A high school buddy kept pestering us for tickets to Sting’s Dec. 9 concert at Smart Araneta Coliseum. When we told him via SMS that even the media might have a hard time getting in because the show was practically sold out, he replied in mock frustration: “I hope Sting plays only three songs and spends the rest of the night lecturing about climate change!”
We laughed, although we surmised that many others were feeling as disappointed as our friend. It’s been 18 years since Sting last performed in Manila and, according to Ticketnet staff, only general admission tickets are left for the gig.
That’s too far from the stage but certainly affordable at P1,030 each. So, we’ll probably convince our friend to join us at the bleachers—where lots of rabid fans would surely have fun tripping on the soundtrack of their youth.
There are two major phases in Sting’s remarkable music career: first, his stint with The Police from 1978-1983; and second, his solo work from 1985 to the present. We are partial to his years with The Police, although his solo output is at par, if not more expansive, in form and content.
The Police was a trio—guitarist Andy Summers, drummer Stewart Copeland and bassist-frontman Sting—formed in London in 1977, right smack in the middle of the punk rock explosion. That explained the band’s aggressive sound in its early years, but which was made more accessible by its incorporation of reggae and pop in the songs.
There was a distinct appeal in the way they sounded—Sting’s energizing, high-pitched vocals, Copeland’s relentless percussion rhythms, and Summers’ snaking guitar riffs.
The group had already released three albums—“ Outlandos d’Amour” (1978), “Reggatta de Blanc” (1979) and “Zenyatta Mondatta (1980)”—when we first heard one of its hits, “De Do Do Do, De Da Da Da,” on FM radio station 99.5 RT.
We thought, like most of our schoolmates then, that it sounded silly, even as we were hooked on its dance beat.
But Sting himself, in an interview with Rolling Stone magazine in 1985, countered people’s notion of the song: “I was trying to make an intellectual point about how the simple can be so powerful. Why are our favorite songs ‘Da Doo Ron Ron’ and ‘Do Wah Diddy Diddy’? In the song, I tried to address that issue. But everyone said, ‘This is bullshit, child’s play.’ Listen to the lyrics. I’m going to remake it and put more emphasis on what I was talking about.”
We couldn’t care less, anyway, because soon after hearing “Dee Do Do Do,” a lot of other Police songs grabbed our attention because they captured our teenage concerns and preoccupations in less than five minutes each: “So Lonely,” “Can’t Stand Losing You,” “Roxanne,” “Message in a Bottle,” “Don’t Stand So Close To Me,” “Driven To Tears,” “Every Little Thing She Does Is Magic.”
When Ninoy Aquino was assassinated in 1983, there was one Police tune, released two years earlier, that found relevance whenever our college gang got together: “Spirits in the Material World” with its lyrics, “Our so-called leaders speak/With words they try to jail you/They subjugate the meek/But it’s the rhetoric of failure.”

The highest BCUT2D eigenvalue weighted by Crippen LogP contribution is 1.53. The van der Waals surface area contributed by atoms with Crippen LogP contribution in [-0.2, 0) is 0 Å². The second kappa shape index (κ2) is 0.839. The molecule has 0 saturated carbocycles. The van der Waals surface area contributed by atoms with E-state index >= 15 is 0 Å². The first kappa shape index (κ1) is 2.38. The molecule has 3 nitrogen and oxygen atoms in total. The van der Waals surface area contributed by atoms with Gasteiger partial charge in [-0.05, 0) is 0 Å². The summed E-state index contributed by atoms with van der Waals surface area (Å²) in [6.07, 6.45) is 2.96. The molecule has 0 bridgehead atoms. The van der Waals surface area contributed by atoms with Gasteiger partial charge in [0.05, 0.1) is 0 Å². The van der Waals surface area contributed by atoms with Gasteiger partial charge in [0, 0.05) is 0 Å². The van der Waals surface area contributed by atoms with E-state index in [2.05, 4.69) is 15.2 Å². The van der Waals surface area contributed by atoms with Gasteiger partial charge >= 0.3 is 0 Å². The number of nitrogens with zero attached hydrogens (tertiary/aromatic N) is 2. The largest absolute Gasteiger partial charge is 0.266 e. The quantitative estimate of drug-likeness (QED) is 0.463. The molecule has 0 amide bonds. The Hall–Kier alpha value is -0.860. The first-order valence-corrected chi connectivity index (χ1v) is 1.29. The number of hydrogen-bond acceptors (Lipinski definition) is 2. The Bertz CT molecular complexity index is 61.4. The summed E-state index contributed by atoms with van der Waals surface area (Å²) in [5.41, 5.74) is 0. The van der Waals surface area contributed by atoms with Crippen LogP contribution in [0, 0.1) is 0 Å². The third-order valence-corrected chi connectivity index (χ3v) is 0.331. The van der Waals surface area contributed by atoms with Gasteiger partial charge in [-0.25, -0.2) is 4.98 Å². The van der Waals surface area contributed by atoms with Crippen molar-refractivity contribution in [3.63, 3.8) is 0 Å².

Not long after its “Synchronicity” album came out, also in 1983, The Police became the most important band in our life. The songs’ themes and meanings were always discussed whenever they were played at the campus parking lot: the psychological views in “King of Pain,” “Mother,” “Wrapped Around Your Finger” and the band’s biggest hit, “Every Breath You Take,” not to mention “Synchronicity I” and “II” and their references to Carl Jung and theories on the nature of coincidence.
Pretty heavy stuff for the ordinary rocker, but we were impressed even more when Sting started releasing solo albums after The Police broke up. The first two, “The Dream of the Blue Turtles” (1985) and “…Nothing Like the Sun” (1987), marked a return to his early musical influences, jazz and classical, while freely exploring songs with themes both serious (“Russians,” “They Dance Alone”) as well as lighthearted (“If You Love Somebody, Set Them Free,” “Englishman in New York”).
After the demigods (Dylan, The Beatles) of the ’60s and the rest of the rock stars of the ’70s, Sting’s work in the late ’80s as a solo artist represented a period when music, more than any art form, provided inspiration and solace in good and bad times.
The British singer-songwriter’s Big Dome concert, part of his ongoing “Back to Bass” tour, will do away with orchestras or big band setups—relying instead on a tight, three-man backup: Dominic Miller (guitar), David Sancious (keyboards) and Vinnie Colaiuta (drums), plus Peter Tickell (electric fiddle) and Jo Lawry (vocals).
A sample setlist of this tour, posted online from a March 19 show in London, shows that Sting will be playing 22 songs—at least five from The Police years and the rest from his solo work.
Watching it from the farthest section of Smart Araneta might still be more exciting than merely listening to our idol’s songs on CD the whole night.